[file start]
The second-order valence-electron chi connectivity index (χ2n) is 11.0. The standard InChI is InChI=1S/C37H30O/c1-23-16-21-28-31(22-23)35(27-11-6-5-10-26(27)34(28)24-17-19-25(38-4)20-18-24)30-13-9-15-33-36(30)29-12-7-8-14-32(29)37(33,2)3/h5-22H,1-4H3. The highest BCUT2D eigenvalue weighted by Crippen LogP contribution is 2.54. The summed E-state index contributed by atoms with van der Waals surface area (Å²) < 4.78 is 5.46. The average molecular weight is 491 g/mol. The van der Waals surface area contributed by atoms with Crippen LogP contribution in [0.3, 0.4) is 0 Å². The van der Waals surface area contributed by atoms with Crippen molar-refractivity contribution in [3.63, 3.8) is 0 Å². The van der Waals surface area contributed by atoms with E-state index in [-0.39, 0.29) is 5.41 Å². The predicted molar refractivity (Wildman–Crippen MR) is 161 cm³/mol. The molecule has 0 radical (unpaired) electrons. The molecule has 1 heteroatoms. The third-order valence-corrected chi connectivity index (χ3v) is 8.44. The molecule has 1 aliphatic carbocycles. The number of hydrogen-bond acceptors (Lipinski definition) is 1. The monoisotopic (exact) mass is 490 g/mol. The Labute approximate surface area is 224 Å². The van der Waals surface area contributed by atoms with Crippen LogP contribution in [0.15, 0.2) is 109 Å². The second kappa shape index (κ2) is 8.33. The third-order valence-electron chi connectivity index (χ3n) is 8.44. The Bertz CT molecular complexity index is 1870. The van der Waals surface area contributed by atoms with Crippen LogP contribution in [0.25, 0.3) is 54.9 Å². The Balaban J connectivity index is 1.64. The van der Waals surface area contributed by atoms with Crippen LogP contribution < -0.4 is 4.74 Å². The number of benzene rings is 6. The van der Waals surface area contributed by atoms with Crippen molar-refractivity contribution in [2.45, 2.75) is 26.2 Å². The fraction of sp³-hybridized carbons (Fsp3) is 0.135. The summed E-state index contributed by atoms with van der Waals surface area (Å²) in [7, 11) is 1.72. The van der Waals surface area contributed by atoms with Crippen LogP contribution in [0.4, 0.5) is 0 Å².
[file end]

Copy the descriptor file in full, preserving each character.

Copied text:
The second-order valence-electron chi connectivity index (χ2n) is 11.0. The standard InChI is InChI=1S/C37H30O/c1-23-16-21-28-31(22-23)35(27-11-6-5-10-26(27)34(28)24-17-19-25(38-4)20-18-24)30-13-9-15-33-36(30)29-12-7-8-14-32(29)37(33,2)3/h5-22H,1-4H3. The highest BCUT2D eigenvalue weighted by Crippen LogP contribution is 2.54. The summed E-state index contributed by atoms with van der Waals surface area (Å²) < 4.78 is 5.46. The average molecular weight is 491 g/mol. The van der Waals surface area contributed by atoms with Crippen LogP contribution in [0.3, 0.4) is 0 Å². The van der Waals surface area contributed by atoms with Crippen molar-refractivity contribution in [3.63, 3.8) is 0 Å². The van der Waals surface area contributed by atoms with E-state index in [-0.39, 0.29) is 5.41 Å². The predicted molar refractivity (Wildman–Crippen MR) is 161 cm³/mol. The molecule has 0 radical (unpaired) electrons. The molecule has 1 heteroatoms. The third-order valence-corrected chi connectivity index (χ3v) is 8.44. The molecule has 1 aliphatic carbocycles. The number of hydrogen-bond acceptors (Lipinski definition) is 1. The monoisotopic (exact) mass is 490 g/mol. The Labute approximate surface area is 224 Å². The van der Waals surface area contributed by atoms with Crippen LogP contribution in [0.15, 0.2) is 109 Å². The second kappa shape index (κ2) is 8.33. The third-order valence-electron chi connectivity index (χ3n) is 8.44. The Bertz CT molecular complexity index is 1870. The van der Waals surface area contributed by atoms with Crippen LogP contribution in [0.25, 0.3) is 54.9 Å². The Balaban J connectivity index is 1.64. The van der Waals surface area contributed by atoms with Crippen LogP contribution < -0.4 is 4.74 Å². The number of benzene rings is 6. The van der Waals surface area contributed by atoms with Crippen molar-refractivity contribution in [2.45, 2.75) is 26.2 Å². The fraction of sp³-hybridized carbons (Fsp3) is 0.135. The summed E-state index contributed by atoms with van der Waals surface area (Å²) in [7, 11) is 1.72. The van der Waals surface area contributed by atoms with Crippen LogP contribution in [0.4, 0.5) is 0 Å².